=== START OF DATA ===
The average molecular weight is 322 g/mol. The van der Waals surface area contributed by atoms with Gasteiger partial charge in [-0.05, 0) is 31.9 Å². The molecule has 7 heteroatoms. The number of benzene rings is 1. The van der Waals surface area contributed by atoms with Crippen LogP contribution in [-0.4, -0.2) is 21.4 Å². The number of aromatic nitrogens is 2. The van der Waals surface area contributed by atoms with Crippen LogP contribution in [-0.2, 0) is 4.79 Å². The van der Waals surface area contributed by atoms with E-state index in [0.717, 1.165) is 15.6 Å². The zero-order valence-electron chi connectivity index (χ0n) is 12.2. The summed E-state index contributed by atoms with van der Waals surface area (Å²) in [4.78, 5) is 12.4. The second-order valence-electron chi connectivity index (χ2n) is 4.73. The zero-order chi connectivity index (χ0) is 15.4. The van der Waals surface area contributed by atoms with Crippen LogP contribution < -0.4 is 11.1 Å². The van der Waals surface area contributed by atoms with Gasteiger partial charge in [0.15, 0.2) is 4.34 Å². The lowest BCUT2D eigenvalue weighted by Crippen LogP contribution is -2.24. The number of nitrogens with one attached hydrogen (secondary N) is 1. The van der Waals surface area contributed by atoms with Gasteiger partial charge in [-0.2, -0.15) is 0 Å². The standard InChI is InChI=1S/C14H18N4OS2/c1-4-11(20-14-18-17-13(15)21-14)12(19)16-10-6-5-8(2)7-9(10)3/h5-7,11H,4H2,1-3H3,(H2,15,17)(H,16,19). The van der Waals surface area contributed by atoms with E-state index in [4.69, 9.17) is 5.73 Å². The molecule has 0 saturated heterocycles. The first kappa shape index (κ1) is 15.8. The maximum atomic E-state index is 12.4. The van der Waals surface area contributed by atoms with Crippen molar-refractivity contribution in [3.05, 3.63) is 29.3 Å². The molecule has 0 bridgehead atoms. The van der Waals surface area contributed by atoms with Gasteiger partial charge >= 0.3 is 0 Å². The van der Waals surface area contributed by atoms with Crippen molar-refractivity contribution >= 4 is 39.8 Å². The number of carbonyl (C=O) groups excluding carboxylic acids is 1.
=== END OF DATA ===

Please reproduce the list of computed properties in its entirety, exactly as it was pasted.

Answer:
The average molecular weight is 322 g/mol. The van der Waals surface area contributed by atoms with Gasteiger partial charge in [-0.05, 0) is 31.9 Å². The molecule has 7 heteroatoms. The number of benzene rings is 1. The van der Waals surface area contributed by atoms with Crippen LogP contribution in [-0.4, -0.2) is 21.4 Å². The number of aromatic nitrogens is 2. The van der Waals surface area contributed by atoms with Crippen LogP contribution in [-0.2, 0) is 4.79 Å². The van der Waals surface area contributed by atoms with E-state index in [0.717, 1.165) is 15.6 Å². The zero-order valence-electron chi connectivity index (χ0n) is 12.2. The summed E-state index contributed by atoms with van der Waals surface area (Å²) in [4.78, 5) is 12.4. The second-order valence-electron chi connectivity index (χ2n) is 4.73. The zero-order chi connectivity index (χ0) is 15.4. The van der Waals surface area contributed by atoms with Crippen LogP contribution < -0.4 is 11.1 Å². The van der Waals surface area contributed by atoms with Gasteiger partial charge in [0.15, 0.2) is 4.34 Å². The lowest BCUT2D eigenvalue weighted by Crippen LogP contribution is -2.24. The number of nitrogens with one attached hydrogen (secondary N) is 1. The van der Waals surface area contributed by atoms with Gasteiger partial charge in [-0.2, -0.15) is 0 Å². The standard InChI is InChI=1S/C14H18N4OS2/c1-4-11(20-14-18-17-13(15)21-14)12(19)16-10-6-5-8(2)7-9(10)3/h5-7,11H,4H2,1-3H3,(H2,15,17)(H,16,19). The van der Waals surface area contributed by atoms with E-state index in [4.69, 9.17) is 5.73 Å². The molecule has 0 saturated heterocycles. The first kappa shape index (κ1) is 15.8. The maximum atomic E-state index is 12.4. The van der Waals surface area contributed by atoms with Crippen molar-refractivity contribution in [3.05, 3.63) is 29.3 Å². The molecule has 0 bridgehead atoms. The van der Waals surface area contributed by atoms with Gasteiger partial charge >= 0.3 is 0 Å². The van der Waals surface area contributed by atoms with Crippen molar-refractivity contribution >= 4 is 39.8 Å². The number of carbonyl (C=O) groups excluding carboxylic acids is 1.